Cradle of Humankind: a remarkable paleontological site

history and culture
Cradle of Humankind: a remarkable paleontological site

An immense 50,000-hectare area, declared a UNESCO World Heritage Site in 1999, this is one of the most important palaeontological sites in the world.

Excavated since the 1930s, this site has already delivered precious treasures from the dawn of humanity, including remarkably preserved Australopithecus skeletons, the oldest dating from about 3.5 million years ago, making it among the oldest humanoid remains ever uncovered.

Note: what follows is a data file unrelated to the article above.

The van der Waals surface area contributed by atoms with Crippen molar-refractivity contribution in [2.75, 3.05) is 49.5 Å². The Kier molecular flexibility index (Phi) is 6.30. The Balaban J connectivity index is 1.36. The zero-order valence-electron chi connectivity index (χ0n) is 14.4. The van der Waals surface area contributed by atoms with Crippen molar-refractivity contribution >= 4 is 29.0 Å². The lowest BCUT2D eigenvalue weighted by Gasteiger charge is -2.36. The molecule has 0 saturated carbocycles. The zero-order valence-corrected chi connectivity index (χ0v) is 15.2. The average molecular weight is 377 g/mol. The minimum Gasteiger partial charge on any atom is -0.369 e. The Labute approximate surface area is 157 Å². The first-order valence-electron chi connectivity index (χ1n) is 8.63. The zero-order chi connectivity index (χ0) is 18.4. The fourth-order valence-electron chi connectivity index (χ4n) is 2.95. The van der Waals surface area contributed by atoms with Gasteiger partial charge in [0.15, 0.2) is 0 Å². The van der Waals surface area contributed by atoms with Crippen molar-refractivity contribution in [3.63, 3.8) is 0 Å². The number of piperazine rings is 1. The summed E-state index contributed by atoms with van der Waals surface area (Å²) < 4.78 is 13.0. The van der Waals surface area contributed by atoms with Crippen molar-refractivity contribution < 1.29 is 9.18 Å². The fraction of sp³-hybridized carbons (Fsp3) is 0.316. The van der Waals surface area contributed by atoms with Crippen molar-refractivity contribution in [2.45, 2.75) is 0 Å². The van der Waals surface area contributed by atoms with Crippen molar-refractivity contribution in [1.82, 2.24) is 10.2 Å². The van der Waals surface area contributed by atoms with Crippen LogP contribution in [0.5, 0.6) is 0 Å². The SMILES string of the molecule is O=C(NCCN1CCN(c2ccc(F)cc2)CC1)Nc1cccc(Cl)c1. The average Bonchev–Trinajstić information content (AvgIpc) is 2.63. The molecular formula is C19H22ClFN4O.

Excavations continue and discoveries are made almost daily here in the Sterkfontein Valley, about a half-hour drive from Johannesburg. A prehistoric site of major importance in the world, it is composed of some forty limestone caves, including the Sterkfontein, one of only two that you can visit, where nearly a third of the hominid fossils in the world have been discovered.

Declared a World Heritage Site by UNESCO, the Cradle has an entirely refurbished visitors centre and now offers you an educational centre, as well. Take a stroll and visit the galleries and underground streams. Academic experts will show you current dig sites via guided tours, letting you peek inside and examine the rocky walls.

Cradle of Humankind

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